Grassroots Activism: Migration and Education on Mumbai’s Construction Sites

Helping Indians who Live on Construction Sites: My Work with an NGO in Mumbai

I’m currently on a year-long international development fellowship with American Jewish World Service; through this fellowship, I volunteer full-time with Mumbai Mobile Creches, an NGO that provides comprehensive daycare services to children of migrant laborers living on construction sites. Their program revolves around the simple principle that all children have a right to quality care and education.

Before arriving in Mumbai, I didn’t have the slightest sense of what this work actually looked like. The nature of the construction industry is completely different in Mumbai than anywhere else I have ever been. In Mumbai, construction workers and their families live on the construction sites. The housing colonies for the workers are generally shanties, where they have limited or no access to proper hygiene and sanitation facilities, government benefits, or childcare services. Most construction workers make the equivalent of around $2-3 a day, an amount that is still unfathomable to me when I think about how those few dollars often have to sustain an entire family. Malnourishment is one of the scariest and most prevalent issues on construction sites, and for many reasons most kids are marginalized from formal schooling options.

MMC sets ups centers directly on construction sites, and to reach the centers you often have to walk over a kilometer (yes, I’m an American who’s come to appreciate the metric system) through the dusty and dangerous construction site. When you get to the centre, oftentimes just a simple four-room structure with tin walls and roofs, there’s really only one way to describe the atmosphere: bustling. Just like at any school, there’s never a dull moment. The babies in the creche are doing what babies do best- playing with toys and with each other, spitting on things, giggling, and peeing. The best is when the teachers strap little ankle-bells to the babies’ feet and start a musical parade around the classroom.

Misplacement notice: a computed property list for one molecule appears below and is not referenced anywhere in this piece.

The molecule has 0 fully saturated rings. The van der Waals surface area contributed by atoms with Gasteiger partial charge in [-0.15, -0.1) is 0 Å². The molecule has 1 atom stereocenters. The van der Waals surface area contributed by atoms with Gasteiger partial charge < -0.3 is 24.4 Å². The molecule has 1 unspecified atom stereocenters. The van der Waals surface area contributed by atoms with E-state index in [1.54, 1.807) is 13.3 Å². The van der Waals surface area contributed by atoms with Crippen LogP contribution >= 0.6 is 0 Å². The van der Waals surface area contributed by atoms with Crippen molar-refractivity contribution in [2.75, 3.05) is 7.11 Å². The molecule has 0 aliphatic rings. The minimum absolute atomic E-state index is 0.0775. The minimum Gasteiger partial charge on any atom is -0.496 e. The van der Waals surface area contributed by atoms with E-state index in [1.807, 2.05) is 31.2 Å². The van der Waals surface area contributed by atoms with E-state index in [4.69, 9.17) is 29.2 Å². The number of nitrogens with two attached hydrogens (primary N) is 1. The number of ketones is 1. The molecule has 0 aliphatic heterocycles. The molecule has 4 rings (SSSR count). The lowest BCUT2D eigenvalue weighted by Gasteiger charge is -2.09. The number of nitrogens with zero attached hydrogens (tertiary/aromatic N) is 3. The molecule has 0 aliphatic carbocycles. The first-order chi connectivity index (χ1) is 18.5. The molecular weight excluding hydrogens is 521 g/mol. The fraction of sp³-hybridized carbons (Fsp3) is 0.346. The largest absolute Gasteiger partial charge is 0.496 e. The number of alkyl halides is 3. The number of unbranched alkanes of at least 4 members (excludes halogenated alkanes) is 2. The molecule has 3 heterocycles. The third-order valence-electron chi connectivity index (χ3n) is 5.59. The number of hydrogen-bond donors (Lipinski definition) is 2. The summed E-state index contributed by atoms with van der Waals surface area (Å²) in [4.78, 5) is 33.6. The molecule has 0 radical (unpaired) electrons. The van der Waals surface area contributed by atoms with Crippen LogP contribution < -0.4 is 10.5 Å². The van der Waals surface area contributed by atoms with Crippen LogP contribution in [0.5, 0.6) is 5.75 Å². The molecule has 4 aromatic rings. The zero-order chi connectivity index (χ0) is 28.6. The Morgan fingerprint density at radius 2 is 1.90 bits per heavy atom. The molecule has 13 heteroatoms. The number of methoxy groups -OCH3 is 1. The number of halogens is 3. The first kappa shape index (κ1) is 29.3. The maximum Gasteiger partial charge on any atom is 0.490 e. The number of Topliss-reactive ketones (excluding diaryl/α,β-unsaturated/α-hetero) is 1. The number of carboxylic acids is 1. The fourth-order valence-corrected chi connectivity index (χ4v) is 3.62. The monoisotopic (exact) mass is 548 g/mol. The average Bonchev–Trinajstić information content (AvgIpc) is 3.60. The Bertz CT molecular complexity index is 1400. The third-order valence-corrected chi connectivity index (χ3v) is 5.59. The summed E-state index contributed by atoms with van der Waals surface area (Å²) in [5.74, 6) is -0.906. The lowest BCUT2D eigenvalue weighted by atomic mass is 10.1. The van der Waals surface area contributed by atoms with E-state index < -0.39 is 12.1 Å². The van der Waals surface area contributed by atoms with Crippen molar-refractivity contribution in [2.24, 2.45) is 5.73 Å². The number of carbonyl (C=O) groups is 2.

In the pre-primary and primary classrooms, I’m always impressed by how much ownership the kids take over their work and taking care of their centre. I’m fairly certain that when I was seven years old I wasn’t clearing and rinsing my plate after lunch, nor was I helping kids younger than me to wash their hands or eat their snacks. Whenever I walk into a room the kids will all say “namaste” in unison to welcome me. Many of them call me teacher or didi (“older sister” in Hindi) and it melts my heart every time. The kids are eager to show off their reading, writing, painting, singing, and dancing skills, and even when I can’t understand the language it’s always clear how proud the kids are to share what they’ve learned. I once sat down to play a game of memory with a five-year-old and he kicked my butt. I wasn’t even pulling the “let the little kid win” move, which was slightly embarrassing.